Today's instrument is a Steinberger bass.
This is not an earlier Steinberger with a Newburgh-manufactured neck; it is a more modern instrument, probably built only a few years ago, while Gibson was marketing Steinbergers via the "Music Yo" web site.
It is a pretty good-sounding instrument, but it is not quite up to the standards of the older Steinberger instruments.
Or, to put it a little bit more cynically, since Ned Steinberger no longer has veto power over which instruments get his name stamped on them, Gibson can ship any kind of crap and try to capitalize on the reputation that Steinberger instruments once enjoyed, due to the incredible amount of hand work and attention to detail that went into their construction.
The neck was made by Moses Graphite. It has a matte finish and seems to be graphite (yes, you could write with it). The older Steinberger necks were molded out of fiberglass resin with various formulations of carbon fiber and what-not, and had a shiny finish.
Note that the Newburgh instruments were stamped "N," and the Tennessee instruments were marked "TN." Until recently, that is, when Gibson started re-using "N." This confused me; based on my research online, I thought I was buying an instrument with a Newburgh-made neck.
And, of course, that confusion is exactly the point. Gibson should be ashamed.
The headless bass is for those poor bassists who were circumcised. Unlike the older Seinberger necks, this one has an adjustable truss rod. This model requires strings with double ball ends.
With EMG pickups, two 9-volt batteries, and HAZ Labs active EQ circuitry, It is a very nice-sounding instrument. The tone settings are very usable and musical. However, I am not all that impressed with the construction of the neck. If you look closely, you can see that some of the slots to hold the fret tangs are cut crooked. This means that a small number of the frets above the 12th are audibly out of tune; in other words, I can get the intonation pretty well perfect everywhere, with my Peterson virtual strobe tuner, except for those frets. That's a pretty glaring quality control gaffe. If I had bought it new at full price and it showed up like this, I would have returned it.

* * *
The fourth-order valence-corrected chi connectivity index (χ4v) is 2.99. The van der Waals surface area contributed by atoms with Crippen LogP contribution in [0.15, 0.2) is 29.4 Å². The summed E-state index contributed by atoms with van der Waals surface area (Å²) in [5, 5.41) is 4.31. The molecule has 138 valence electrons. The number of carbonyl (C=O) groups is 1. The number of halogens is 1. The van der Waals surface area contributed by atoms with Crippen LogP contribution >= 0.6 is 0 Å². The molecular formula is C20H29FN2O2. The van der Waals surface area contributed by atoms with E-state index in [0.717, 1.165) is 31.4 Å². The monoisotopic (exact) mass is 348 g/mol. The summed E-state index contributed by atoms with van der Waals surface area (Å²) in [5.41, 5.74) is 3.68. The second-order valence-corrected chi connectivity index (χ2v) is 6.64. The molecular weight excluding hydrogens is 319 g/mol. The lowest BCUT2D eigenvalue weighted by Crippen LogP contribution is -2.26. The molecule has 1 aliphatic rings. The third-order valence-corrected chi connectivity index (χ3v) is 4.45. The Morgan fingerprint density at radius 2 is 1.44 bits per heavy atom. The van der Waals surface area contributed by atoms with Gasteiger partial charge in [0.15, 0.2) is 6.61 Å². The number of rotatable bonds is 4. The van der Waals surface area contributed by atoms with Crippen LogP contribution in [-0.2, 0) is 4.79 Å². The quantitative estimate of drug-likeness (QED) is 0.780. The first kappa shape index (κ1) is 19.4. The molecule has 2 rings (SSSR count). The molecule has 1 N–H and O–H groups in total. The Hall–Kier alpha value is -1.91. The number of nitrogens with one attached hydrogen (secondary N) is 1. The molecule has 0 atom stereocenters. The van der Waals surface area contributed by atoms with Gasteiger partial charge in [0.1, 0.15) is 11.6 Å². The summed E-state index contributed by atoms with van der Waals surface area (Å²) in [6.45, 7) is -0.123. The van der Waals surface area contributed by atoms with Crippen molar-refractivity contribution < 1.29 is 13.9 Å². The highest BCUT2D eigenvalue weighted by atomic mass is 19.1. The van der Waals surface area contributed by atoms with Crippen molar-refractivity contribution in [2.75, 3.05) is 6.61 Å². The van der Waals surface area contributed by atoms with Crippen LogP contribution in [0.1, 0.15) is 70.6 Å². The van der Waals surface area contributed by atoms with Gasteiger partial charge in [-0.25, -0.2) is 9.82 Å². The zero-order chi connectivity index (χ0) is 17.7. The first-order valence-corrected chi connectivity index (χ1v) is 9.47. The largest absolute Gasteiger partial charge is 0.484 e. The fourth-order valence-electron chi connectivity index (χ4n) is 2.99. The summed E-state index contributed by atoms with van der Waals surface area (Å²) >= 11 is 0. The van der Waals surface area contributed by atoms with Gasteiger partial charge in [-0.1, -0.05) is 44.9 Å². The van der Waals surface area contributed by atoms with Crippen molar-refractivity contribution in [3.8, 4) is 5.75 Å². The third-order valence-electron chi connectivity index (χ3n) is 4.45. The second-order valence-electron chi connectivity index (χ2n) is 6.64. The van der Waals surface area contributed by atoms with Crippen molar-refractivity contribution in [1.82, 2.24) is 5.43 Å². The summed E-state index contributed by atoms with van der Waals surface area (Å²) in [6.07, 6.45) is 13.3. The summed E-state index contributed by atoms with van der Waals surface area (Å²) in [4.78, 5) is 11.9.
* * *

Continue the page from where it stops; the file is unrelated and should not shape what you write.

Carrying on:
Come to think of it, I have a lot of respect for Moses Graphite (I've been very impressed by the Chapman Stick bodies they manufactured for Stick Enterprises). And I doubt they did the fret work.
This particular incarnation of the Steinberger bridge design uses (I think) steel string saddles on height-adjustable aluminum blocks, which ride on two diagonally-mounted set screws, and are not actually attached to the bridge. If you remove the strings and loosen one set screw, you can remove all the blocks to adjust them. They are wobbly, though, balanced on their diagonally-mounted screws, and don't really stand up on their own.
I found this to be an irritating and fiddly arrangement because tuning to intonate the strings causes the blocks to move, and only the string pressure keeps them in place during this process. When you get them where you want them, push them into as square and upright a position as you can, hold them that way, and tighten the set screw, and it clamps all the blocks together. But since you've just positioned all the blocks so that they aren't aligned with each other, that seems a little precarious, like trying to pick up a horizontal row of cubes that aren't quite lined up with each other by squeezing the ones on the end.